We Remember

Rodney Lee “Patrick” Young (1937-2021), a veteran Washington science writer, died January 4, 2021, after a long illness and a bout with the coronavirus. A longtime NASW member, Young had a career that ranged from covering the initial space launches to writing about a Civil War Eagle Hero from his home state of Wisconsin.

Young was born October 19, 1937 in Ladysmith, Wisc. After graduating from the University of Colorado, he began his professional newspaper career in the Washington bureau of United Press International in the early 1960’s, starting as a dictationist, and working his way up to local desk editor and then developing his specialty as a science and medical writer.

After a stint in the Navy during the Vietnam war, he returned to Washington, where he worked for several publications, including as the editor in chief of Science News magazine. Young won several awards for his writing. Of all the wide range of science subjects he wrote about, he took the most delight in covering the manned space launches at Cape Kennedy starting in 1969 and into the 1970s, and reading his book Old Abe the Eagle Hero, to children–particularly at the elementary schools of his grandchildren.

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Kevin Begos (1958-2021), a journalist and community leader, died Saturday, June 19, 2021.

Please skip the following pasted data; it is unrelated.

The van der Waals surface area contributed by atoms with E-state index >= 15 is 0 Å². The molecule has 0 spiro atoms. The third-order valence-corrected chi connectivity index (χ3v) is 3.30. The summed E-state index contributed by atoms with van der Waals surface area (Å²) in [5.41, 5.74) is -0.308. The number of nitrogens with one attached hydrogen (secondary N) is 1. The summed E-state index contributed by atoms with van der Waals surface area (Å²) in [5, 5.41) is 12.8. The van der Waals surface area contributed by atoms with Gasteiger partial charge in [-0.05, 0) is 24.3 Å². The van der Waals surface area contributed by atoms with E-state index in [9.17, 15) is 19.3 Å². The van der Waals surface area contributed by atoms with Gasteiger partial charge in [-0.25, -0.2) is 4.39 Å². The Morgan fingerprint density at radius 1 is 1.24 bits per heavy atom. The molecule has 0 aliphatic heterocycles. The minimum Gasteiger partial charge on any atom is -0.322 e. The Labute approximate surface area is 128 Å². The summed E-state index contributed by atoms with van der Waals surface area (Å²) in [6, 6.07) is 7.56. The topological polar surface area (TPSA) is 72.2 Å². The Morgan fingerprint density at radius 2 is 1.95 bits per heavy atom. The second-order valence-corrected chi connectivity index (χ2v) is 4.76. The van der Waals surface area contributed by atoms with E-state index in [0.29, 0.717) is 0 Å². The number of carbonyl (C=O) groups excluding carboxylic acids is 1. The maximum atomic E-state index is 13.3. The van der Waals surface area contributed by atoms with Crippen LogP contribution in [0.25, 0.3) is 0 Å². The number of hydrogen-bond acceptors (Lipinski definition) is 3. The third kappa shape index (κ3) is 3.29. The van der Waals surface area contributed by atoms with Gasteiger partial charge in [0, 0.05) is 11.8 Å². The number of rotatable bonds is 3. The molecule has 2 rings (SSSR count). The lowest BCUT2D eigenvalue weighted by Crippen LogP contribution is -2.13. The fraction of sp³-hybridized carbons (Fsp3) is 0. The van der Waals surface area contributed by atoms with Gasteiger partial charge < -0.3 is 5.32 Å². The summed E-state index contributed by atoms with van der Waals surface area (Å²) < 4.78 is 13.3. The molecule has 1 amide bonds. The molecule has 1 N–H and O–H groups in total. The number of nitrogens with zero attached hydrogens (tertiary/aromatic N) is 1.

A longstanding volunteer on NASW’s Grants Committee, Begos is remembered for his deep insight and encouraging words, reviewing each proposal with care, year after year, with kindred support for our science writing community. Begos was also previously featured in NASW’s Advance Copy book column for his 2018 book Tasting the Past: The Science of Flavor & The Search for the Origins of Wine.

Born in 1958 to U.S. Navy parents in Marseilles, France, Begos studied creative writing at Bard College in Annandale-on-Hudson, NY, and started his career in fine art publishing. In the mid-1990s, he began his journalism career with the Apalachicola (Fla.) Times, going on to win awards for his work in the Winston Salem Journal, The Associated Press and Duke University. His landmark series in North Carolina “Against Their Will” helped to enact the first legislation in the United States to compensate victims of forced sterilization and prompted an apology from the governor.

At the time of his death, Begos served as mayor of Apalachicola, Fla. After being elected in September 2019, Begos got to work immediately, tackling the large water and sewer debt amassed by the city over several years.

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Aug. 18, 2021

Biedler Price for Cancer Journalism